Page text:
Although unjust enrichment bears a great deal of similarity to other causes of action in the broader context of non-compete agreements and breaches of fiduciary duty, there is a critical distinction:

Unlike the other causes of action in this rubric, such as tortious interference or unfair competition, unjust enrichment is not inherently an intentional tort; to the contrary, New York's courts have held that it requires only a showing of the following:

"1) that the defendant benefitted;

2) at the plaintiff's expense; and,

3) that equity and good conscience require restitution."

Kaye v. Grossman, 202 F.3d 611, 616 (2d Cir. 2000) (citation omitted).

As another New York court put it, To state a cause of action for unjust enrichment, a plaintiff must allege that it conferred a benefit upon the defendant, and that the defendant will obtain such benefit without adequately compensating plaintiff therefor.” Nakamura v. Fuji, 253 A.D.2d 387, 390 (1st Dept. 1998).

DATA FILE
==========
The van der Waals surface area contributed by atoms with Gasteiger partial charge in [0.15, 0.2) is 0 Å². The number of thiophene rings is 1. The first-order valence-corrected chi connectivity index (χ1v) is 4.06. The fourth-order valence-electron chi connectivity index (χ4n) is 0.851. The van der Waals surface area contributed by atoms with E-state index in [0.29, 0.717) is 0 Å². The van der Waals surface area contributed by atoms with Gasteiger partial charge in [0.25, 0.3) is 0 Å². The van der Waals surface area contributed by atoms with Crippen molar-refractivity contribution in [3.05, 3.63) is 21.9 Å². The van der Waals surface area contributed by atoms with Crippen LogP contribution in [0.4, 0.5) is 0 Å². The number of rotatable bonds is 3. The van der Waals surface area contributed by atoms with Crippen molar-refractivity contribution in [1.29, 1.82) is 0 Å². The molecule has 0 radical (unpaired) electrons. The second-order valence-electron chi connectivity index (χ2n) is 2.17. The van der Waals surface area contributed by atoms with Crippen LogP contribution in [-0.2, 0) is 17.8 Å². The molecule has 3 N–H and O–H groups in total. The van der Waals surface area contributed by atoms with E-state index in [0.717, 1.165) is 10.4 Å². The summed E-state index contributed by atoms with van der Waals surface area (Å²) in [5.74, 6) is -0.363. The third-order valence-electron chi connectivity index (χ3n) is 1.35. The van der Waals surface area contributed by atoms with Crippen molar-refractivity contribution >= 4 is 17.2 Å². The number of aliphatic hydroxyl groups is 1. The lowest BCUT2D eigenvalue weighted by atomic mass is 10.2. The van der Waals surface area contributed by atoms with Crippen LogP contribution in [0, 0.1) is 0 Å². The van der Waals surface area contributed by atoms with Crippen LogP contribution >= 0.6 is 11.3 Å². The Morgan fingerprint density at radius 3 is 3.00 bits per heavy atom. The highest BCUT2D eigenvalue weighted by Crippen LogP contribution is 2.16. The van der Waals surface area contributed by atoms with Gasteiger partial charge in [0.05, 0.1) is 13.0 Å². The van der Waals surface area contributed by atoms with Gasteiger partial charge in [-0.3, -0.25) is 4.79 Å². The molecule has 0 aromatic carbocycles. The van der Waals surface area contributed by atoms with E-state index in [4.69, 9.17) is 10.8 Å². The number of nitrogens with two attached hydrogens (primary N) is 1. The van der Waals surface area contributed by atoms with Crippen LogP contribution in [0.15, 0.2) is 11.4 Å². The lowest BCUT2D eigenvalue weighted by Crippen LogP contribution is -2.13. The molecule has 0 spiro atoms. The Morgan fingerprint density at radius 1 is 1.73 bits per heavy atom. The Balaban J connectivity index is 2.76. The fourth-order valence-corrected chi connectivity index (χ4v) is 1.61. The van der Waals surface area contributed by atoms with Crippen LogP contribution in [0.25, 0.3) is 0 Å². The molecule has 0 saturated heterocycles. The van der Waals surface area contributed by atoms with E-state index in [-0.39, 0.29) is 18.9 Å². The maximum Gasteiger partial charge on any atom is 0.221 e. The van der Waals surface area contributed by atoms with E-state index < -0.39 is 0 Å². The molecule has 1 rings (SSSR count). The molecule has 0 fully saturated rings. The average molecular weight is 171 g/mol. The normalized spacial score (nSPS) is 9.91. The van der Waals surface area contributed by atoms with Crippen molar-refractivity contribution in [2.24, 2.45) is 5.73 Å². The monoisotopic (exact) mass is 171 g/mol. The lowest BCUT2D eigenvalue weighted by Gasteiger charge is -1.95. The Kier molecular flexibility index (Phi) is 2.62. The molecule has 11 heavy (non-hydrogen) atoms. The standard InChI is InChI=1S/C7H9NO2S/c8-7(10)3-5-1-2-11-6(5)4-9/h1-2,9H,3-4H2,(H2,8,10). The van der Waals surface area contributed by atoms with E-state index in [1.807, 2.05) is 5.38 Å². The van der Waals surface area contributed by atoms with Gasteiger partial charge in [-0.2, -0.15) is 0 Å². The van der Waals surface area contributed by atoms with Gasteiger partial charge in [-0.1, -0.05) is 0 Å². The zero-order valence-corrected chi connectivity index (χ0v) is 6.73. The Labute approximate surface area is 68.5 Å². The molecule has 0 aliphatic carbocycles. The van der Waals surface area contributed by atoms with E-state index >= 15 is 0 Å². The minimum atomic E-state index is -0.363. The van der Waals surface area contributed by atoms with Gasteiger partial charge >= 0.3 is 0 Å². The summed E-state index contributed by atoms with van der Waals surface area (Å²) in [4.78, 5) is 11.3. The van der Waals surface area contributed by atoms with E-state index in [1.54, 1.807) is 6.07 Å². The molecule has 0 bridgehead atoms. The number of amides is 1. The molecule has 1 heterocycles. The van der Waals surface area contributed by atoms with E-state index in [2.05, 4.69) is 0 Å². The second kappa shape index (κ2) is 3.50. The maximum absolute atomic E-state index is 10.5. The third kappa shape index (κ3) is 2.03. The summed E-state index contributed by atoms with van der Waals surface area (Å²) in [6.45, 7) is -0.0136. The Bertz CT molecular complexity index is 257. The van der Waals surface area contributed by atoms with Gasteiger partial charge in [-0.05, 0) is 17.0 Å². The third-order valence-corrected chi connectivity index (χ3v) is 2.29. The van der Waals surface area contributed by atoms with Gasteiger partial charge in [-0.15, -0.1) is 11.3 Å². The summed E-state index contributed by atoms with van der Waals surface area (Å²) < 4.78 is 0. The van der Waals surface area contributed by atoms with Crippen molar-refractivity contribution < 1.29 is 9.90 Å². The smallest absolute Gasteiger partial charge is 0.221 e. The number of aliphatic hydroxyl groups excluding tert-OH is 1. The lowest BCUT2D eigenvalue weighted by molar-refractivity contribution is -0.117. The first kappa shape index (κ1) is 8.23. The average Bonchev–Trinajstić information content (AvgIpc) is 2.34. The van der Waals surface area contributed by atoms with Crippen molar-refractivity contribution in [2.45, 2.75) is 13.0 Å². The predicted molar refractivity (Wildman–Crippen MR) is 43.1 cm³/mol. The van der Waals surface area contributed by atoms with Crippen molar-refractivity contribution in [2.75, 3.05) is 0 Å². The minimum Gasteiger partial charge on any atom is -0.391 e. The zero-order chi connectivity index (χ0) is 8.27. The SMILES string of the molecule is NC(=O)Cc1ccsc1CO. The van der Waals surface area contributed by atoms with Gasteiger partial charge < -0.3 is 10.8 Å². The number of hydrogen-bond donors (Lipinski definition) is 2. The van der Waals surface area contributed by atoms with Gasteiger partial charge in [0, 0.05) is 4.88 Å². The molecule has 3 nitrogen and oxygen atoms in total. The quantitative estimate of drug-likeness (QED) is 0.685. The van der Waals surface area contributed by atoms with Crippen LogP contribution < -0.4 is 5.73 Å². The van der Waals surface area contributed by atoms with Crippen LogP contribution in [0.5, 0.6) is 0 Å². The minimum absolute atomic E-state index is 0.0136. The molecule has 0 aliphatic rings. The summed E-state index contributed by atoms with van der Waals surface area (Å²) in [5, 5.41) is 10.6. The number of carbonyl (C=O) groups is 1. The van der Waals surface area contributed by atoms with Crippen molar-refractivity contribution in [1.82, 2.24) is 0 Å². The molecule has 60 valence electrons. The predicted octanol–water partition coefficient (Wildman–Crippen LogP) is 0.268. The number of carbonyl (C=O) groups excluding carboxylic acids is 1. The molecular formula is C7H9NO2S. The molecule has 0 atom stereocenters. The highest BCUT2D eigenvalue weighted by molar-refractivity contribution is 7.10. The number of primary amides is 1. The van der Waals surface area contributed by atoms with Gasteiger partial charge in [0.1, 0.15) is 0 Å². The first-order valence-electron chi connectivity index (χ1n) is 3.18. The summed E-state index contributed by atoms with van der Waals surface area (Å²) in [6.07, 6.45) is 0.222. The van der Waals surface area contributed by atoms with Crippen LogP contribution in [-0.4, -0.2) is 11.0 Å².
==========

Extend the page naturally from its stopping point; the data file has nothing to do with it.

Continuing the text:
Importantly, the doctrine of unjust enrichment is available whether the defendant has obtained the money by wrongdoing, illegality, or mere mistake. See, e.g., Parsa v. State of New York, 474 N.E.2d 235, 237-38 (N.Y. 1984).  In fact, a cause of action may lie even if the defendant did not intend to injure the plaintiff. See, e.g., Corsello v. Verizon N.Y. Inc., 2012 WL 1032741 (N.Y. 2012) ("Typical [unjust enrichment] cases are those in which the defendant, though guilty of no wrongdoing, has received money to which he or she is not entitled").

A word of caution is in order here.

An unjust enrichment claim will lie only where there is no enforceable contract. Stated differently, you cannot have a valid claim for both breach of contract and unjust enrichment concurrently. If both claims are made, the court is obliged to dismiss either one or the other.